A delightful indie-pop double!
April 17th sees two of our favourite bands take the stage for the first time, in what promises to be a serious melodic treat! Seazoo return with a brand new album, recorded at Ramsgate’s very own Big Jelly Studios, alongside the brilliantly charming Randolph’s Leap.
Two proper darlings of 6 Music’s Marc Riley… the man has serious taste!
Seazoo: “Magical indie-pop” – DIY
Randolph’s Leap: “Character to spare… with the naïve emotional appeal of Daniel Johnston” – The Scotsman
Welsh noisy indie-pop maestros Seazoo announce their return with upcoming sophomore album set for release early next year. Recorded at Big Jelly Studios with Mike Collins the group’s second full-length effort demonstrates a fresh approach and follows critically acclaimed 2018 debut LP TRUNKS, shortlisted for The Welsh Music Prize alongside acts including Gwenno, Gruff Rhys and Manic Street Preachers.
Heavily influenced by the likes of Yo La Tengo, Courtney Barnett and Grandaddy, the rousing five-piece have enjoyed significant support throughout the tastemaker community (Q Magazine, DIY, The Line Of Best Fit, Clash) and across the airwaves (BBC Radio 1, 6 Music), with their glowing reputation as an exceptional live act leading to appearances at SXSW, The Great Escape and Green Man and slots with IDLES, The Lovely Eggs and Circa Waves.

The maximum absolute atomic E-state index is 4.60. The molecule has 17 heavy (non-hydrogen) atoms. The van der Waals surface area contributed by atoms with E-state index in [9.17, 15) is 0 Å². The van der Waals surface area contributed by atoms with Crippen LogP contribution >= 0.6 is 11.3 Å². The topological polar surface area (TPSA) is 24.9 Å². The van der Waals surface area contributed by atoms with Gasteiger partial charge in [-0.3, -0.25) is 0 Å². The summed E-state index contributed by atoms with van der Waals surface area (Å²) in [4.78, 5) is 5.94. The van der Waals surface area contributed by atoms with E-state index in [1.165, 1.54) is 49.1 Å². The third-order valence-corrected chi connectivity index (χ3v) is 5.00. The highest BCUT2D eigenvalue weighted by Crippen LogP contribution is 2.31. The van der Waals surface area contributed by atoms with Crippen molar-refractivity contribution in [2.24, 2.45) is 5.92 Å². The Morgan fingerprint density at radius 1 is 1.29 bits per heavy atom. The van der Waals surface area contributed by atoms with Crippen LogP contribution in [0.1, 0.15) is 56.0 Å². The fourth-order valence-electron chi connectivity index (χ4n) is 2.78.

Singer-songwriter Adam Ross is the prolific mastermind behind the music of Randolph’s Leap. Hailing from the quiet sea-side town of Nairn in the north-east of Scotland, Adam has been steadily building up an eclectic back-catalogue of uplifting folk-pop – a mixture of solo home recordings and full-band studio epics. Randolph’s Leap’s sonic world is one of heart-bursting melody, funny and poignant lyrics, lo-fi fuzz and yet more melody.
With comparisons made to Jonathan Richman, Sufjan Stevens, Belle & Sebastian, The Divine Comedy, Magnetic Fields and Loudon Wainright, a cult following has grown around Adam’s memorable and evocative songs which have inspired a major theatre show and, with a trademark taste for the absurd, even featured weatherman Michael Fish in a pop video.
Seazoo: “Wobbly synths and retro-feeling guitars that sparkle with nostalgia” – The Line Of Best Fit
Randolph’s Leap: “The next generation of witty Scottish indie-pop” – The Quietus